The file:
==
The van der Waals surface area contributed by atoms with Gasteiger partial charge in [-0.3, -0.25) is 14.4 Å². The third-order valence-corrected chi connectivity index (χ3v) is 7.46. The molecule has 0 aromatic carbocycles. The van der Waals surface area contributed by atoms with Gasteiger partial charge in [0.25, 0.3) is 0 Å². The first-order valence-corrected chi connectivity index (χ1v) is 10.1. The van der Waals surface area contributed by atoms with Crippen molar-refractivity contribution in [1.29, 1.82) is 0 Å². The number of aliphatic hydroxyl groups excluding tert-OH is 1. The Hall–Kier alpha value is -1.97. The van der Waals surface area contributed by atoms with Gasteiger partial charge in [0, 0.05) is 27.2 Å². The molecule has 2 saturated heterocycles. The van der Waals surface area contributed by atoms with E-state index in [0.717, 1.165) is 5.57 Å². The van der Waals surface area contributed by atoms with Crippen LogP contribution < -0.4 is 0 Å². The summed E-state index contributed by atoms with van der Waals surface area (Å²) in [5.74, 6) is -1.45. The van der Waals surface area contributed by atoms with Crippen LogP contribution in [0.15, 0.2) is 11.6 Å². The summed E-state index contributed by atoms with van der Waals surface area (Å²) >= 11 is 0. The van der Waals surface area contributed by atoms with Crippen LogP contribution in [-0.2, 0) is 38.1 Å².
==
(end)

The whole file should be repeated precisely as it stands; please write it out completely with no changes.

The van der Waals surface area contributed by atoms with Gasteiger partial charge in [-0.3, -0.25) is 14.4 Å². The third-order valence-corrected chi connectivity index (χ3v) is 7.46. The molecule has 0 aromatic carbocycles. The van der Waals surface area contributed by atoms with Gasteiger partial charge in [0.25, 0.3) is 0 Å². The first-order valence-corrected chi connectivity index (χ1v) is 10.1. The van der Waals surface area contributed by atoms with Crippen molar-refractivity contribution in [1.29, 1.82) is 0 Å². The number of aliphatic hydroxyl groups excluding tert-OH is 1. The Hall–Kier alpha value is -1.97. The van der Waals surface area contributed by atoms with Gasteiger partial charge in [0, 0.05) is 27.2 Å². The molecule has 2 saturated heterocycles. The van der Waals surface area contributed by atoms with E-state index in [0.717, 1.165) is 5.57 Å². The van der Waals surface area contributed by atoms with Crippen LogP contribution < -0.4 is 0 Å². The summed E-state index contributed by atoms with van der Waals surface area (Å²) in [5.74, 6) is -1.45. The van der Waals surface area contributed by atoms with Crippen LogP contribution in [0.15, 0.2) is 11.6 Å². The summed E-state index contributed by atoms with van der Waals surface area (Å²) >= 11 is 0. The van der Waals surface area contributed by atoms with Crippen LogP contribution in [-0.2, 0) is 38.1 Å².